In 24/23 BCE Jesus was born and underwent a typical aristocratic education.
Until he was seven, he lived in the care of his mother and her servants and was looked after with brothers, sisters and other children.
At the age of seven Jesus started at an elementary school at the court of Herod the Great, where he was educated with the sons of Herod and other sons of aristocrats. Here Jesus met Manaen, the later Christian presbyter in Antiochia, Acts 13, 1.
Whereas in his mother’s house Aramaic and Greek were spoken, in the school only Greek was spoken. The syllabus included recitations of Homer and other classical authors of Greek antiquity, reading, writing, calculating, geometry, playing music, and physical education.
4. The Armenia crisis leads us into the time when the Samaritan prophet
appeared, Josephus, Ant. 18,4,1. The death of Jesus as a Messiah and the riot over the Samaritan prophet must be the same event. In 36 CE Jesus was crucified as the Samaritan prophet.
5. The proclamation of Jesus as Messiah in Caesarea Philippi is only plausible if Jesus was qualified for the job as a governor by his education or by being from an aristocratic family.
6. Therefore, this is how I understand the Temptation (Matt 4, Luke 4): in 6 CE, in the crisis of the Herodians, when Archelaus in Jerusalem lost his job and was banished to Gaul, Herod Antipas offered Jesus the job of governor of Galilee, and Jesus accepted the offer and took over the duty. Later the church claimed that Jesus had refused the offer.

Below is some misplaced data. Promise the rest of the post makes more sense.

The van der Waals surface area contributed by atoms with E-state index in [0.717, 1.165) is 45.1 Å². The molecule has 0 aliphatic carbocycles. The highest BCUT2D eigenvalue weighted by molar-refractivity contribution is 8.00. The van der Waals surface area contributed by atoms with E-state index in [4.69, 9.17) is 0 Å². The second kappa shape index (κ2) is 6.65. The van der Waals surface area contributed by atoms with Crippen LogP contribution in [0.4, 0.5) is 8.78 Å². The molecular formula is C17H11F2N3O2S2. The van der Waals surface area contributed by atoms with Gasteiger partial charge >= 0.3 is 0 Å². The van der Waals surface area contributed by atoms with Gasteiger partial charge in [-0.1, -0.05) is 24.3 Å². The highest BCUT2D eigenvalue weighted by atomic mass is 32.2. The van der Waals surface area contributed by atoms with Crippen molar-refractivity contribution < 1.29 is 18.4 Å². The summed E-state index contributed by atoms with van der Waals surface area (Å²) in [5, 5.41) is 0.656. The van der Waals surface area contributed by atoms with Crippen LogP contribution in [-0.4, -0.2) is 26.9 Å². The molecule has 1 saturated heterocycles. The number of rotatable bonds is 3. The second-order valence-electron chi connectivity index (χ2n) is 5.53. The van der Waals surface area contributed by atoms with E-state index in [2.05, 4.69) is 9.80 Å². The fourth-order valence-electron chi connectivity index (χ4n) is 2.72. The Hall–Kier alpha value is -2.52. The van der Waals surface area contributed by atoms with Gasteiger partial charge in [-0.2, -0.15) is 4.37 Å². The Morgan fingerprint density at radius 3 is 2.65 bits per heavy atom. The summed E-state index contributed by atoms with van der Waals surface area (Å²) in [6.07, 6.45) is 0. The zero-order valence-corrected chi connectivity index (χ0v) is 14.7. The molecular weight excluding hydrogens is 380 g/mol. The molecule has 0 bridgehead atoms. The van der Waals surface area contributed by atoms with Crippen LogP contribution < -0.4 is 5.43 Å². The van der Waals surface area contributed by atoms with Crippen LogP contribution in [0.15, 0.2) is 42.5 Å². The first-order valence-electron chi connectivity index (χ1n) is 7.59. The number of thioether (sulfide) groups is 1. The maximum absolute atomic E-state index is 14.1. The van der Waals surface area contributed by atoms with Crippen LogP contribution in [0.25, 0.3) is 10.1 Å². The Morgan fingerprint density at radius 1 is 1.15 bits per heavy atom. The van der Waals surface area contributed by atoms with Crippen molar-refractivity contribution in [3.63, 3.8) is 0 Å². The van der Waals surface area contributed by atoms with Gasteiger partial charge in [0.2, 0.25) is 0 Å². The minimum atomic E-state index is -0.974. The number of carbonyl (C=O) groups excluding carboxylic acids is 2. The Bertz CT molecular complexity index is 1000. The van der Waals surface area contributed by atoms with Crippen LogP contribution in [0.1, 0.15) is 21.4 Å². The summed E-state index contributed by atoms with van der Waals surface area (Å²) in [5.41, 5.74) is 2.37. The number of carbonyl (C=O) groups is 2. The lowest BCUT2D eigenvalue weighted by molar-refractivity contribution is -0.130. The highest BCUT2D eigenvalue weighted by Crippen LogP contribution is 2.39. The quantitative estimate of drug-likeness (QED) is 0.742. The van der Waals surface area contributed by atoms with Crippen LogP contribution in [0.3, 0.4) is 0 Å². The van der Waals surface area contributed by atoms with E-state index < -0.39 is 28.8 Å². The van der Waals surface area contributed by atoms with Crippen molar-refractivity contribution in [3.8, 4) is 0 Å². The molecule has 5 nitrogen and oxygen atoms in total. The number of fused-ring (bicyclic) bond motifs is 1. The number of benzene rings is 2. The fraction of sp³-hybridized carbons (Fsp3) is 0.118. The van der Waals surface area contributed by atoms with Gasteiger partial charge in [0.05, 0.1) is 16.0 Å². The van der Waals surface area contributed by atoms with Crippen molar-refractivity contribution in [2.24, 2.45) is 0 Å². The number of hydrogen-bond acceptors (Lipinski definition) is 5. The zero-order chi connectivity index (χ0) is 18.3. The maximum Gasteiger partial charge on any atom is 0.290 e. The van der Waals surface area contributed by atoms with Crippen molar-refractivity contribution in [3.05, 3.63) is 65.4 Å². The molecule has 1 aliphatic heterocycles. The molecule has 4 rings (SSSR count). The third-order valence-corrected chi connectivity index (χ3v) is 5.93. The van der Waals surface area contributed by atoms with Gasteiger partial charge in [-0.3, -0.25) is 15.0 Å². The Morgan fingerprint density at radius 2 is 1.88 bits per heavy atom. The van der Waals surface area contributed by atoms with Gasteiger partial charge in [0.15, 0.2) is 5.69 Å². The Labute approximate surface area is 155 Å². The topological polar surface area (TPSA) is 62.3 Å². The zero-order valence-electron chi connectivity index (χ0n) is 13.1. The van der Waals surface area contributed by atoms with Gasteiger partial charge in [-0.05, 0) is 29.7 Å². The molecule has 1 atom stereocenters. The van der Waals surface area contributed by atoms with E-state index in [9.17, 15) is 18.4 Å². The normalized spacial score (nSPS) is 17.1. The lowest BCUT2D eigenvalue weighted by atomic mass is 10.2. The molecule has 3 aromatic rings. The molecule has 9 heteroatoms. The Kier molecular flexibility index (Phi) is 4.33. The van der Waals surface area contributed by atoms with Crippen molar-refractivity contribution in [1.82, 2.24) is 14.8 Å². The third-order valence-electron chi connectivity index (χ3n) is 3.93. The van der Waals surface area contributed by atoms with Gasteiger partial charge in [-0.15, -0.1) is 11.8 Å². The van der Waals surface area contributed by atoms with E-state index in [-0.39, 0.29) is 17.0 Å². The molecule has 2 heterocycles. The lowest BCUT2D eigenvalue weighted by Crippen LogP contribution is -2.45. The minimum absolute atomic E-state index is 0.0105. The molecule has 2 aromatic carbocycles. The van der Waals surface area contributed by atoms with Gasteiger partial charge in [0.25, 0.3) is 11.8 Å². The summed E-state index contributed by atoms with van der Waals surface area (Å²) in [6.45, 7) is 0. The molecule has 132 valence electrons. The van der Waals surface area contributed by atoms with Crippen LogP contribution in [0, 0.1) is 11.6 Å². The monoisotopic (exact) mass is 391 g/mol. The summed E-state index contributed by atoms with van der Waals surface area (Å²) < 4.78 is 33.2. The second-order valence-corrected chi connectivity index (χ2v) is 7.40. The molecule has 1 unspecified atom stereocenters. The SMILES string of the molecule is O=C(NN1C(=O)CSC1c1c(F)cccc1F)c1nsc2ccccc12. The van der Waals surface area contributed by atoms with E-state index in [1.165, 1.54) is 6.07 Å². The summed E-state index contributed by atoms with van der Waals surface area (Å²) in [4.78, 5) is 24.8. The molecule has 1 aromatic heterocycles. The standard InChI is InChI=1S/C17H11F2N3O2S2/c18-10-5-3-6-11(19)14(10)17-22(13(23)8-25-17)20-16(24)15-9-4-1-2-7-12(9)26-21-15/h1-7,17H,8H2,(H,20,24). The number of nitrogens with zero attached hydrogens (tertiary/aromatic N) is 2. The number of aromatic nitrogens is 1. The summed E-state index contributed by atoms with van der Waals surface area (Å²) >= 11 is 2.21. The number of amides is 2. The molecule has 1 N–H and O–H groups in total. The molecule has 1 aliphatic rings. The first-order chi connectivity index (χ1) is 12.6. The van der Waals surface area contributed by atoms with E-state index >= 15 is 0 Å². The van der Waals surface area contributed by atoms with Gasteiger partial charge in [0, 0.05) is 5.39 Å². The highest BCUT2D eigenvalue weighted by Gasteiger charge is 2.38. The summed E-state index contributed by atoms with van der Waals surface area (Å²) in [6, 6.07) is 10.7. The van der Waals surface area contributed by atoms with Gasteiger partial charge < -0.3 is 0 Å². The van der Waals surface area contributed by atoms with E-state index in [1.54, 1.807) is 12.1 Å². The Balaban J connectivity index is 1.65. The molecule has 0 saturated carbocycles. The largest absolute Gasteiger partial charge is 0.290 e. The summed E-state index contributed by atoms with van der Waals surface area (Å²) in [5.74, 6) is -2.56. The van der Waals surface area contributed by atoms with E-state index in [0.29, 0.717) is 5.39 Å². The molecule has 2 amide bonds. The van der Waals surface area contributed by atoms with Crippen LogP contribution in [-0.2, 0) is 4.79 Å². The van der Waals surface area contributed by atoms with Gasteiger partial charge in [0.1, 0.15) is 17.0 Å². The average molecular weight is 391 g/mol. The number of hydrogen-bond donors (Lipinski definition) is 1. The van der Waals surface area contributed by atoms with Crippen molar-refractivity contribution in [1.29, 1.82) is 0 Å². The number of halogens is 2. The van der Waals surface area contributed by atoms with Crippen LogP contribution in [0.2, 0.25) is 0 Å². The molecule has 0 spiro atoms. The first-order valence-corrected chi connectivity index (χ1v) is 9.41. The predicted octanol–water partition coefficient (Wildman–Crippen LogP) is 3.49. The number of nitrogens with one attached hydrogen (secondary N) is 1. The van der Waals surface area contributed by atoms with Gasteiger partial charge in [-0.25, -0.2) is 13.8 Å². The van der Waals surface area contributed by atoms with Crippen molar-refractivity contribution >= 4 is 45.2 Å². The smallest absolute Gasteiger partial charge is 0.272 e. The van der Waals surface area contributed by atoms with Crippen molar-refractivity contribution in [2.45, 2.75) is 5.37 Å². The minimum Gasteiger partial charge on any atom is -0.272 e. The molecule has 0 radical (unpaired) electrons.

Hermann Samuel Reimarus (1694-1768) exposed this contradiction: he applied the criteria
of plausibility and agreement with sources to examine the biblical story of Jesus. He proved 1. that the biblical narratives of Jesus and his disciples are often not plausible, and 2. that there are a lot of contradictions between the teachings of Jesus and those of the apostles, and so of the church.
Reimarus recommended the following solution, which is critical of the church: that the resurrection was a fraud by the disciples, who wanted to continue making their living as itinerant preachers.
The problem brought up by Reimarus was accepted as a scientific /scholarly problem and led to the German Leben-Jesu-Forschung of the 19th century. But his solution was rightly rejected by subsequent scholars.
The Bible tells the history of Jesus and his disciples in the style of contemporary poetry. It mixes historical facts
with fictional material such as anecdotes and miracles, and at the important places supernatural powers and persons are brought into play to substantiate the significance of the events.
Until the Enlightenment people intuitively understood this way of telling stories about Jesus: nobody saw a contradiction between religious truth and historical facts.
In the modern sciences since the 16th century the idea of truth has been connected with verifiability and repeatability in experiments. In the historical sciences since the Renaissance, and especially in the 18th century, plausibility and agreement with sources have gained acceptance as criteria of truth.
mind as an evolutionary innovation was made possible by a functional change of
which acquired the ability to communicate within a network, and by a functional change of this network, which facilitated the motivation of the individuals involved and the control of their instincts.
The motivational impulses in the network, which bestow vital energy and without which individuals and social groups are not viable, have been identified as the nucleus of the human mind. The development up to the beginnings of the mind also takes place within the framework of Darwin’s theory of evolution. However, in the end, there is a new stage of existence.
The intellectually gifted human being has emergent characteristics for whose description, beyond biological theory, a separate set of rules is required.
The task at hand was to present the evolution of the mind in accordance with Darwin’s theory of evolution.
attempts at solutions based on the co-evolution of brain and mind have been
rejected because the mind assumes the brain has already been completed
developed (both factually and temporally). In addition, the emergent qualities
of the human mind still cannot play a role on the biological level of brain